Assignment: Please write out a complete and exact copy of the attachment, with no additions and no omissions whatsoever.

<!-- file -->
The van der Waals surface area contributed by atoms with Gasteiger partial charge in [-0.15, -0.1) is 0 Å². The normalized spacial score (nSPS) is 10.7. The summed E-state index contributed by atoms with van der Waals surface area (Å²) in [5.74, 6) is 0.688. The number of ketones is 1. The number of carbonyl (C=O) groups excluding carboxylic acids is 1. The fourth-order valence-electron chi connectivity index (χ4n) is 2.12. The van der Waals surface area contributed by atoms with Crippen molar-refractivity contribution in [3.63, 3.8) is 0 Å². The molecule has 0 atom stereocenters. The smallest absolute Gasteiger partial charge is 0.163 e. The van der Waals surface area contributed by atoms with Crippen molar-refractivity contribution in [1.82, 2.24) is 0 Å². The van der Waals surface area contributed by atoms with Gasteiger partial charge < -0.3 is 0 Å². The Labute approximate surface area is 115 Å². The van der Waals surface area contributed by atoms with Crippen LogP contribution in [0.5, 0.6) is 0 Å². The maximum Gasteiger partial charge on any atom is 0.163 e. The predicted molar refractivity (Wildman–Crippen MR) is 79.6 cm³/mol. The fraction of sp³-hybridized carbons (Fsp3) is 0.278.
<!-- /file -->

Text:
The van der Waals surface area contributed by atoms with Gasteiger partial charge in [-0.15, -0.1) is 0 Å². The normalized spacial score (nSPS) is 10.7. The summed E-state index contributed by atoms with van der Waals surface area (Å²) in [5.74, 6) is 0.688. The number of ketones is 1. The number of carbonyl (C=O) groups excluding carboxylic acids is 1. The fourth-order valence-electron chi connectivity index (χ4n) is 2.12. The van der Waals surface area contributed by atoms with Crippen molar-refractivity contribution in [3.63, 3.8) is 0 Å². The molecule has 0 atom stereocenters. The smallest absolute Gasteiger partial charge is 0.163 e. The van der Waals surface area contributed by atoms with Crippen molar-refractivity contribution in [1.82, 2.24) is 0 Å². The van der Waals surface area contributed by atoms with Gasteiger partial charge < -0.3 is 0 Å². The Labute approximate surface area is 115 Å². The van der Waals surface area contributed by atoms with Crippen LogP contribution in [0.5, 0.6) is 0 Å². The maximum Gasteiger partial charge on any atom is 0.163 e. The predicted molar refractivity (Wildman–Crippen MR) is 79.6 cm³/mol. The fraction of sp³-hybridized carbons (Fsp3) is 0.278.